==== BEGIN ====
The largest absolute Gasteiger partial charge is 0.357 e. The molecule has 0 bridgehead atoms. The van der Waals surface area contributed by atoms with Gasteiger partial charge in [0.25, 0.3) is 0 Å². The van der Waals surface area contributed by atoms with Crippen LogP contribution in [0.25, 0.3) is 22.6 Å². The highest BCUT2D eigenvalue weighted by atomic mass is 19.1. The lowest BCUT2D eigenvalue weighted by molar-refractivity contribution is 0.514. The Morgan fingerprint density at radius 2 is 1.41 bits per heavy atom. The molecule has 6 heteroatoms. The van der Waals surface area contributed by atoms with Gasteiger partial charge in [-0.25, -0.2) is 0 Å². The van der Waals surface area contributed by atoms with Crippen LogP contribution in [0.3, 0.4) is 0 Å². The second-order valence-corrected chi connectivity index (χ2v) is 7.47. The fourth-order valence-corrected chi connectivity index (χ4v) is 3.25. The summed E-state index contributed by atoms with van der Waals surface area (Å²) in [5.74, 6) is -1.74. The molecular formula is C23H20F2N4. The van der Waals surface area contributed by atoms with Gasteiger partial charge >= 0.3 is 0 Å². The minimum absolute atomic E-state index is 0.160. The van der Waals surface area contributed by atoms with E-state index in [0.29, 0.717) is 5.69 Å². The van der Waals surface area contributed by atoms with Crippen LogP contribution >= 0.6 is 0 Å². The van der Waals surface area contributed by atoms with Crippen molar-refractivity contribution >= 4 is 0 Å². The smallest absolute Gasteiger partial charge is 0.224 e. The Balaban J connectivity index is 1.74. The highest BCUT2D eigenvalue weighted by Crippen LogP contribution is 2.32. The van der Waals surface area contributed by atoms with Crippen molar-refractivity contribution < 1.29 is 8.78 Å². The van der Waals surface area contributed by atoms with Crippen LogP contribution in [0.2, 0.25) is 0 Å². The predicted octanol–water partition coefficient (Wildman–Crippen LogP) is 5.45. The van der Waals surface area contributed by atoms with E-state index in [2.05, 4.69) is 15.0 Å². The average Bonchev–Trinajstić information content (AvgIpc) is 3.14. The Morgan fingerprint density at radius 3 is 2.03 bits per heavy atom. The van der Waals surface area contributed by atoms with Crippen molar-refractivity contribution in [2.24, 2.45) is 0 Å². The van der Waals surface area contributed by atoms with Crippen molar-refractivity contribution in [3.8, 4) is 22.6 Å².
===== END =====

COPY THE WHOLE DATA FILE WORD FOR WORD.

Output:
The largest absolute Gasteiger partial charge is 0.357 e. The molecule has 0 bridgehead atoms. The van der Waals surface area contributed by atoms with Gasteiger partial charge in [0.25, 0.3) is 0 Å². The van der Waals surface area contributed by atoms with Crippen LogP contribution in [0.25, 0.3) is 22.6 Å². The highest BCUT2D eigenvalue weighted by atomic mass is 19.1. The lowest BCUT2D eigenvalue weighted by molar-refractivity contribution is 0.514. The Morgan fingerprint density at radius 2 is 1.41 bits per heavy atom. The molecule has 6 heteroatoms. The van der Waals surface area contributed by atoms with Gasteiger partial charge in [-0.25, -0.2) is 0 Å². The van der Waals surface area contributed by atoms with Crippen LogP contribution in [0.3, 0.4) is 0 Å². The second-order valence-corrected chi connectivity index (χ2v) is 7.47. The fourth-order valence-corrected chi connectivity index (χ4v) is 3.25. The summed E-state index contributed by atoms with van der Waals surface area (Å²) in [5.74, 6) is -1.74. The molecular formula is C23H20F2N4. The van der Waals surface area contributed by atoms with Gasteiger partial charge >= 0.3 is 0 Å². The minimum absolute atomic E-state index is 0.160. The van der Waals surface area contributed by atoms with E-state index in [0.29, 0.717) is 5.69 Å². The van der Waals surface area contributed by atoms with Crippen LogP contribution >= 0.6 is 0 Å². The van der Waals surface area contributed by atoms with Crippen molar-refractivity contribution >= 4 is 0 Å². The smallest absolute Gasteiger partial charge is 0.224 e. The Balaban J connectivity index is 1.74. The highest BCUT2D eigenvalue weighted by Crippen LogP contribution is 2.32. The van der Waals surface area contributed by atoms with Crippen molar-refractivity contribution < 1.29 is 8.78 Å². The van der Waals surface area contributed by atoms with Crippen LogP contribution in [0.2, 0.25) is 0 Å². The predicted octanol–water partition coefficient (Wildman–Crippen LogP) is 5.45. The van der Waals surface area contributed by atoms with E-state index in [2.05, 4.69) is 15.0 Å². The average Bonchev–Trinajstić information content (AvgIpc) is 3.14. The Morgan fingerprint density at radius 3 is 2.03 bits per heavy atom. The van der Waals surface area contributed by atoms with Crippen molar-refractivity contribution in [2.24, 2.45) is 0 Å². The van der Waals surface area contributed by atoms with Crippen molar-refractivity contribution in [3.8, 4) is 22.6 Å².